It is too easy to dismiss, and enjoy, W. C. Fields as an eccentric comedian, all tricks and mannerisms. He is more than that, he is a genuinely great character actor. He always looks the same, wears the same clothes and does the same things, but he always creates and gently emphasises an individuality in his character.
In The Memory Expert he is more than a funny hen-pecked husband, bibulously seeking relief from a surfeit of in-laws, he is Ambrose Wolfinger, a very human little clerk who manages to be loyal to a second wife and devoted to the daughter of his first.
There is comedy in the grand style when he sings and drinks with the burglars in his basement, but there is a subtle pathos in the short sequence where he and his daughter, Mary Brian, walk home in their pyjamas from the town gaol.
The Memory Expert is not a great picture and Fields carries the whole of it; but it presents a great opportunity to look below the surface and find a great actor working behind the camouflage of hilarious comedy. The best of the week.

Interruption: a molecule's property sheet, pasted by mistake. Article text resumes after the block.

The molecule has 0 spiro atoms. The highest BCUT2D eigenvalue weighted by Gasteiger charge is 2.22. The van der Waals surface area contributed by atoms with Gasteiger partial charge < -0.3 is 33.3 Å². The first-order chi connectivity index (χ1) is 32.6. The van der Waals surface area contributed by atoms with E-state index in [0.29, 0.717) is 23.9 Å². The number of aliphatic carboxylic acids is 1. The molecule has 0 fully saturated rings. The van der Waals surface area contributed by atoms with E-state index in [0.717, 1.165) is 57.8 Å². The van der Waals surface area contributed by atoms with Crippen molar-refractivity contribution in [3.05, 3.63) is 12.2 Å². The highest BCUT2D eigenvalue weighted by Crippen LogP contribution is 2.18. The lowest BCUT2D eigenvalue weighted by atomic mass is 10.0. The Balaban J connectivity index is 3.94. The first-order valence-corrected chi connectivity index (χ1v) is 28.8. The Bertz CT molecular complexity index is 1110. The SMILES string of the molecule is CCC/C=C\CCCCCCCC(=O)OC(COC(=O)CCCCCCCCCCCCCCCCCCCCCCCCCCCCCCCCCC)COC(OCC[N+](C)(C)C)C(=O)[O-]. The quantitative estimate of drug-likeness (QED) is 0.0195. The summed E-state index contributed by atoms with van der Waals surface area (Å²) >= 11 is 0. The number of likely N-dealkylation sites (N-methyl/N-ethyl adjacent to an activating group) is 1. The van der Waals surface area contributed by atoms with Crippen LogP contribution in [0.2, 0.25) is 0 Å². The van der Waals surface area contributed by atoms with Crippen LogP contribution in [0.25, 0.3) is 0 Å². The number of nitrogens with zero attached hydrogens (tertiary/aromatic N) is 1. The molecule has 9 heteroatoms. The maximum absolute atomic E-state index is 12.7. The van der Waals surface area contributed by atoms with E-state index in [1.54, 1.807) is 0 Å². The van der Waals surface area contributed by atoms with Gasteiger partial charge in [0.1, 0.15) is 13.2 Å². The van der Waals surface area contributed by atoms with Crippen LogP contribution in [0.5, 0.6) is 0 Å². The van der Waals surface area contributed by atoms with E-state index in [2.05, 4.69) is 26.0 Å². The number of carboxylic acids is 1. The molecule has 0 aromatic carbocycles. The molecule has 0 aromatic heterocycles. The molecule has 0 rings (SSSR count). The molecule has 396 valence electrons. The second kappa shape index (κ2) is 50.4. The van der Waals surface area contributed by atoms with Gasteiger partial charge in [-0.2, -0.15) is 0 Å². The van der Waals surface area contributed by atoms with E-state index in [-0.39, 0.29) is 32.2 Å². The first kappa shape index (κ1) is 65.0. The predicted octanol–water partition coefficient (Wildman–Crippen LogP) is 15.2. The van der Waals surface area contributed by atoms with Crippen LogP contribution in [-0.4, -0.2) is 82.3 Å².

A Fields' Week
The Plaza is making a Fields' week of it as, in addition to W. C. in a comedy cameo they have Gracie and Tommy in a Basil Dean production, Look Up and Laugh. If we did not know to the contrary and it had been called " Fun in a Department Store " we might have attributed the work to Fred Karno. Gracie, as an actress on holiday, saves her family from the money-lenders, and Plumborough Market from Alfred Drayton and the tentacles of big business. She gives employment to a lot of old musichall favourites, sings a new song well, and pads out with a lot of old ones.
She introsjuces a helicopter and revives a fire-brigade. There are lots of incident and hardly any individuality. The photography is often injudicious. Since he does not seem to mind, there is no reason why we should not tell you that J. B. Priestley is responsible for all of the story and most of the dialogue, Glade Fields is deserving of better things.
Few Blind Children In Ireland
The secretary of the Executive Council of the Irish Association for the Blind stated in Dublin that 'stied children were proportionately fewer in Ireland than in any other country. This was largely due to the Crede method, which he had heard praised abroad.
The exemption from duty by the Finance Minister of radio sets and apparatus for the blind was "the first real recognition by the state of the cultural claims of Ireland's blind."